We took the metro from the airport to Christianshavn, a short 10 minute ride. From there we took the 9A bus towards Holmen/Operaen, an even shorter 5 minute ride to our stop. We noted that it was one stop after the Netto supermarket. The Airbnb apartment we rented is in these yellow brick buildings. 
The couple and their 2 kids were going camping on Fyn in Denmark so put their place up to rent while they were away. The Airbnb apartment was a modern 95m2 with 2 bedrooms, a big living room, a sunny private terrace and shared lawn. It was a great option for us with a baby because they had a high chair, lots of toys and a playground. It was near the Opera House, street food, Christiania, Refshaleøen, Habour bus and metro.
They were gracious enough to pull a few brochures of things we might like to go see and do. They also had a great map for us to use and talked about a few good places Jackie would like to see as an architect and also good routes to do on their bikes they allowed us to borrow (yay baby bike seat provided!). 
After settling in and letting Brooklyn crawl around checking out all their toys they set out for us, we walked over to Copenhagen Street Food / Papirøen (Paper Island) for dinner.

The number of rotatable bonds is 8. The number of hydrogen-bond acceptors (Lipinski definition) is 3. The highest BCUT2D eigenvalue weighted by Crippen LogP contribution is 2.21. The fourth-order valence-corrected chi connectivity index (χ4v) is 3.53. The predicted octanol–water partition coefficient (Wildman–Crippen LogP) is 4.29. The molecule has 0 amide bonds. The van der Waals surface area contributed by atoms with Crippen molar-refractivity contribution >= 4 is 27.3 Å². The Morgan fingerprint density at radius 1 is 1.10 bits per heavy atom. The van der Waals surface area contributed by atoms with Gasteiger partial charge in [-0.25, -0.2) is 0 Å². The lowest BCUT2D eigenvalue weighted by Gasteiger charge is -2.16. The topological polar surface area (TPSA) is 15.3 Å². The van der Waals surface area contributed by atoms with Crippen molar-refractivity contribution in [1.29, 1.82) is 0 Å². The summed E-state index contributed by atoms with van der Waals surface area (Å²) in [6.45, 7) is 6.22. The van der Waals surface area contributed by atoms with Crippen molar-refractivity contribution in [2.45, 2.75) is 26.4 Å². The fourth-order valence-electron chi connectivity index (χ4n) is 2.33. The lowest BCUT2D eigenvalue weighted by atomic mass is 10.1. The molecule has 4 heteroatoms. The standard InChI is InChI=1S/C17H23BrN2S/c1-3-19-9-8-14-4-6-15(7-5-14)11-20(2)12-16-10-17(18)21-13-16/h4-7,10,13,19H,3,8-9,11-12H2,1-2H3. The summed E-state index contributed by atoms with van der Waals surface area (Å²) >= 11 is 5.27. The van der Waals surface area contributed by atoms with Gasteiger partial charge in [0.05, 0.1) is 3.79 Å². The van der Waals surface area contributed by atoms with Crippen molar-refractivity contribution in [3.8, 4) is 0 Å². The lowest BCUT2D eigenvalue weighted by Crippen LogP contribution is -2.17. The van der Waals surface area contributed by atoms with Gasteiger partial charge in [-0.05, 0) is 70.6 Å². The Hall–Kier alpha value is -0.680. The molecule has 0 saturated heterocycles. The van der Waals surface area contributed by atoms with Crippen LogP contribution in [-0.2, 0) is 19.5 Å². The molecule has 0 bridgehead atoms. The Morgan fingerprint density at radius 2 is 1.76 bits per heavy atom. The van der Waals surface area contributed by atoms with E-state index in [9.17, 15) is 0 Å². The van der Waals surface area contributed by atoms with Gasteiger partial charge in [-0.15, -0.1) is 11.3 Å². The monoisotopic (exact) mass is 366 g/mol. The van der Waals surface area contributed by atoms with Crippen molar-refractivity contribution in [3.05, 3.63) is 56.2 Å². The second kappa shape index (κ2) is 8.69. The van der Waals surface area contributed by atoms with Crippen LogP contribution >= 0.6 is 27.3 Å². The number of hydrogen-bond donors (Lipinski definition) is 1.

Brooklyn shaking her cup of puffs while we wait for our street food at Papirøen

We had tacos, double fried in duck fat french fries and a plate of Moroccan with cous cous, cucumber salad and meat kabobs.
A few photos of the view from Papirøen:
Opera House, Papirøen and Experimentarium City

Looking across the shipping canal at Nyhavn and Skuespilhuset (theater/playhouse) 
Looking across the shipping canal at Skuespilhuset (theater/playhouse) and further up the waterfront
We stopped at the grocery store on the way home to have a few things for breakfast in the morning.
We put down Brooklyn early after the short afternoon nap on the plane. She did pretty good adjusting to sleeping in the pack-n-play in a new environment. We used our chromecast and watched a little Netflix before we went to bed.

Friday July 31:
Brooklyn had a great night sleep of over 11 hours. Right away she took to crawling all over the house
Brooklyn liked playing with their xylophone toy
We had egg breakfast sandwiches and Brooklyn had some fruit and eggs.